That said, this is not to understand Orthodox anthropology and ethics as a static monolith as is sometimes done. Such an approach holds its own share of problems, not least of which is a tendency to embrace an ahistorical and even impersonal approach to anthropological and ethical questions. If a common thread has emerged in the last century of Orthodox reflection on these issues, it is that the human being is called to “life in abundance” as a person or hypostasis in loving communion with the Triune God and one’s neighbor, a reality freely given and experienced in and through the Body of Christ. That is to say, the personal and historical dimensions of our healing and salvation are central to Orthodox thought.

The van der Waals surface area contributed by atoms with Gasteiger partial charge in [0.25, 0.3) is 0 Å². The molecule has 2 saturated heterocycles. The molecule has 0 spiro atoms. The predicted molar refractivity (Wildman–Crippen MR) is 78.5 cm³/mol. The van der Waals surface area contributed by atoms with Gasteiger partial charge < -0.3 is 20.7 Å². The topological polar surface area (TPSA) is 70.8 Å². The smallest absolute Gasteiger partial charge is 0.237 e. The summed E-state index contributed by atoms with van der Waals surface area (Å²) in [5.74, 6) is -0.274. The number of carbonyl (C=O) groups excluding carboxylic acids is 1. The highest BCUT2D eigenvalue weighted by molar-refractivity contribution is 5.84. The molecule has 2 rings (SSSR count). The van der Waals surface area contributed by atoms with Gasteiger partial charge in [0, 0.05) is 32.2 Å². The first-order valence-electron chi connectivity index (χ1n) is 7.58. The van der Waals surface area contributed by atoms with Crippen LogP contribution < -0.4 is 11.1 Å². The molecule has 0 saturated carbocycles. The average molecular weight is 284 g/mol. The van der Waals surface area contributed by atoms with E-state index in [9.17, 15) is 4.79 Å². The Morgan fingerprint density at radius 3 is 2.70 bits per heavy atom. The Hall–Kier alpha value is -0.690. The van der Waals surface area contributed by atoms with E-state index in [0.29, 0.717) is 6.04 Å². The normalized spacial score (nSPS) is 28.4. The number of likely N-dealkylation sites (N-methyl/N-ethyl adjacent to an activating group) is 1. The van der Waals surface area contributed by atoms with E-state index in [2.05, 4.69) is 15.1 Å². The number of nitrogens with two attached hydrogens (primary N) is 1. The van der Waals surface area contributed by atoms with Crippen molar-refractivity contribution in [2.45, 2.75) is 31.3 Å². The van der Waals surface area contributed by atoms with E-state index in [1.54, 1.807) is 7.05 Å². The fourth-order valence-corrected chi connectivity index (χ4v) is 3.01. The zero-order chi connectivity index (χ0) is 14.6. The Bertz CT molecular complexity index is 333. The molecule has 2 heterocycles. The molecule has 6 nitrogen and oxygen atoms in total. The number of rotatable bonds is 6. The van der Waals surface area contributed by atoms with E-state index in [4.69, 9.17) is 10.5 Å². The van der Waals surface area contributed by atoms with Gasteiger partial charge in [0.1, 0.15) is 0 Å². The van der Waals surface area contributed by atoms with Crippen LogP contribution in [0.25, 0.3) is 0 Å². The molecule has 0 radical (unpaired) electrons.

Our two sessions aim to grapple with some of the breadth as well as the specificity and depth of Orthodox anthropology and ethics. The prearranged session will look from various perspectives at the question of the role of ethics in Orthodox thought. It is sadly the case that a kind of dividing wall has been erected between ethics and wider Orthodox theology, which this session intends to help tear down. For our open session, as well as welcoming abstracts broadly related to the concerns of theological anthropology and moral theology, we particularly encourage submissions on the concepts of passion, emotion, and virtue in Orthodox anthropology. The Orthodox have a long history of reflection on these catchwords of the modern academy (and of modern society) which ought to be explored. What is the place of the emotions in Orthodox anthropology? The hymns of the Church repeatedly speak of attaining freedom from passions, but specifically as coming through Christ’s own Passion: the polyvalence of this term needs more attention. Likewise, what are the specific passions that especially plague our age and which we need to address? What is the nature of virtue according to the Orthodox tradition, and how can it serve to rescue us from the minefield of temptations presented in an era of technology and perpetual restlessness? These are the kinds of questions we hope the open session will address.